3. 3 John McNally April 15, 2013 at 9:35 am

    The Biggert-Waters Flood Insurance Reform and Modernization Act of 2012 was intended to make the National Flood Insurance Policy more soluble. In many ways, it also forces the creation of more resilient and sustainably built communities and homes. That said, compliance with the Act -homes having to be built to FEMA standards (elevated) or face the alternative of exorbitantly high flood insurance costs – are likely to cause extreme hardships for residents and homeowners in the short and medium term and could, in effect, wipe out many low, medium and moderate income communities. Many in the tri-state area are beginning to grapple with this reality now (where a natural disaster recently struck), but the larger consequences – these regulations are going to apply to tens of millions of people living along America’s coasts – don’t seem to have been contemplated even by the Act’s authors. How do the federal, state and local governments plan on dealing with this?

  4. 4 Steve Foster April 12, 2013 at 10:53 am

    How are affected communities participating in decisions on how and where local, state and federal funds are directed? Are there efforts to assure that community voices are being heard in the decision making process?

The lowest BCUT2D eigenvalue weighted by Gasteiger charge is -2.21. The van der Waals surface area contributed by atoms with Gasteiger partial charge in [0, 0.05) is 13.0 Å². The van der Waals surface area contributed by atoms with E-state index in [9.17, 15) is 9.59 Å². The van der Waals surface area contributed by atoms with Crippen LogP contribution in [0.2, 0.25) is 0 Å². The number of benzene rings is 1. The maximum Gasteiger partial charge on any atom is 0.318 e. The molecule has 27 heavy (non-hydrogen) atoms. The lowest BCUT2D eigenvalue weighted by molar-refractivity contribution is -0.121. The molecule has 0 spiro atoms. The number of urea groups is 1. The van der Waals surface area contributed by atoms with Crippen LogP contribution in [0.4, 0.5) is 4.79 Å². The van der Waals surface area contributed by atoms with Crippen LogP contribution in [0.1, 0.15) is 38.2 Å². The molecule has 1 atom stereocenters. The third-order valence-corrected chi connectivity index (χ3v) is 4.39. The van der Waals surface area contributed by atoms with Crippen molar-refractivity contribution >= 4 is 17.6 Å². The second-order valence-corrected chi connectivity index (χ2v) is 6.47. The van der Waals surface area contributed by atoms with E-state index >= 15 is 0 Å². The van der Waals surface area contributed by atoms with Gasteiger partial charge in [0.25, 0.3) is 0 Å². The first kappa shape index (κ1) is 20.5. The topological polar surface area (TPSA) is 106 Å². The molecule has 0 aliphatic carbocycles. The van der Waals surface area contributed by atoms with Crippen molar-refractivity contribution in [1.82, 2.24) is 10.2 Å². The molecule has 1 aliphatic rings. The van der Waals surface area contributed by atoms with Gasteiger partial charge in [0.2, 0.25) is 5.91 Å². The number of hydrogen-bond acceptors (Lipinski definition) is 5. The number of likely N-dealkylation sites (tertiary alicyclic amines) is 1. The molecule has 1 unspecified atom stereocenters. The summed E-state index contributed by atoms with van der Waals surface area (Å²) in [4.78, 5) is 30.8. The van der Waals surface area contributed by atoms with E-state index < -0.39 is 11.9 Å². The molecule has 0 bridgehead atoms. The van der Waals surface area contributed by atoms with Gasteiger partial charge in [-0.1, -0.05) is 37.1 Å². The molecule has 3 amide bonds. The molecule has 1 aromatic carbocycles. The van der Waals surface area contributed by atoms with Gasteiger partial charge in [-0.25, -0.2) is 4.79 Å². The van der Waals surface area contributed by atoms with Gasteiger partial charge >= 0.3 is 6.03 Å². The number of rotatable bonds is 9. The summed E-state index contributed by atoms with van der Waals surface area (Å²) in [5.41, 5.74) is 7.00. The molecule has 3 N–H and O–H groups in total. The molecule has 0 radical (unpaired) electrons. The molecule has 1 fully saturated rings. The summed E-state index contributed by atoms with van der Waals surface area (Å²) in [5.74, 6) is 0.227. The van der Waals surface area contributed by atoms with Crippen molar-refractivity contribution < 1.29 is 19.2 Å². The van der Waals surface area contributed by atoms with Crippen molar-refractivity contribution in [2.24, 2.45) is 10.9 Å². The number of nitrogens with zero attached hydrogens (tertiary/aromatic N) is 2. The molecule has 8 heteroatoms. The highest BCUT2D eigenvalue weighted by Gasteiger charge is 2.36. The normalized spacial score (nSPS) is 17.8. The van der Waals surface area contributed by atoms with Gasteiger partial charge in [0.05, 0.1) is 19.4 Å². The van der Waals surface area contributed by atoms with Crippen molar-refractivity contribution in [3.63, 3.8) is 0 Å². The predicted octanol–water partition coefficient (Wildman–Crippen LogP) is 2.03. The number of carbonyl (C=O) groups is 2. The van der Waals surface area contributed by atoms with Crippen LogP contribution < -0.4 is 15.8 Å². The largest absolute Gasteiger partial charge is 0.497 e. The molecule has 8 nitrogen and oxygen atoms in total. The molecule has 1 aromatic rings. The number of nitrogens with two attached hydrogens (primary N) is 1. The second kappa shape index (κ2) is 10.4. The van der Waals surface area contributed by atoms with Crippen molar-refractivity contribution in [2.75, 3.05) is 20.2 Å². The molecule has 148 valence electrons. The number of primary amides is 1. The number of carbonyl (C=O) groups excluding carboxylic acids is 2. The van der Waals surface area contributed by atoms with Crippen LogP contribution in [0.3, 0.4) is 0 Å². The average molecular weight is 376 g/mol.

Is there a philanthropy sector/public sector partnership in development? Are local, state and federal agencies interested in collaboration on post-Sandy work? are there ways for philanthropy to leverage its limited dollars when working with larger government funding?

  5. 5 Thomas Helmick April 11, 2013 at 2:55 pm

    We know that communities with strong social networks established before a disruption are more resilient and able to self-organize their response to challenges. In order to foster these reciprocal social networks, communities need venues for social interaction. Local/urban foodways is a venue to foster social interaction not only within a community but to establish reciprocal networks and feedback loops between rural and urban communities. Farmers markets, CSAs and Community Gardens are all pathways that not only foster resilience, adaptive capacity and shared learning, they have the additional benefit of diversifying diets, economic streams and reestablishing rural-urban links. I hope you will consider ways to support local and urban food systems as effective and efficient investments into increasing food security, active and healthy lifestyles and the social networks needed for resilience.


  1. 1 Share Your Thoughts: PNY’s 34th Annual Meeting! | Smart Assets: The Philanthropy New York Blog Trackback on April 30, 2013 at 9:54 am